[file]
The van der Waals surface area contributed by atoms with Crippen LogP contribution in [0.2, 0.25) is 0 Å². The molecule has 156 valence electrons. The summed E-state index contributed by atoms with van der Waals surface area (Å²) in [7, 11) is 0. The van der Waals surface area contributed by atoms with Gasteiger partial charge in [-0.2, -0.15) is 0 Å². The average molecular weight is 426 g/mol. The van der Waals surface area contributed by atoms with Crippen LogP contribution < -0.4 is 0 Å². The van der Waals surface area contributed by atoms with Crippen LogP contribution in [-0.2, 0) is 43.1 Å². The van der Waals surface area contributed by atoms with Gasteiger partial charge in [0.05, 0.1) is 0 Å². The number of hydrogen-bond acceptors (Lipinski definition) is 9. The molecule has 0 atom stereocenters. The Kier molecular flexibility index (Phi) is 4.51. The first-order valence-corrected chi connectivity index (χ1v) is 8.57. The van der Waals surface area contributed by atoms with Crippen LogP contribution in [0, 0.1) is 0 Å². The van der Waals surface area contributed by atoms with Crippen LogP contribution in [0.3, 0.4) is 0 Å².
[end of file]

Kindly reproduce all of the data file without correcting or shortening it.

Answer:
The van der Waals surface area contributed by atoms with Crippen LogP contribution in [0.2, 0.25) is 0 Å². The molecule has 156 valence electrons. The summed E-state index contributed by atoms with van der Waals surface area (Å²) in [7, 11) is 0. The van der Waals surface area contributed by atoms with Gasteiger partial charge in [-0.2, -0.15) is 0 Å². The average molecular weight is 426 g/mol. The van der Waals surface area contributed by atoms with Crippen LogP contribution < -0.4 is 0 Å². The van der Waals surface area contributed by atoms with Crippen LogP contribution in [-0.2, 0) is 43.1 Å². The van der Waals surface area contributed by atoms with Gasteiger partial charge in [0.05, 0.1) is 0 Å². The number of hydrogen-bond acceptors (Lipinski definition) is 9. The molecule has 0 atom stereocenters. The Kier molecular flexibility index (Phi) is 4.51. The first-order valence-corrected chi connectivity index (χ1v) is 8.57. The van der Waals surface area contributed by atoms with Crippen LogP contribution in [0, 0.1) is 0 Å². The van der Waals surface area contributed by atoms with Crippen LogP contribution in [0.3, 0.4) is 0 Å².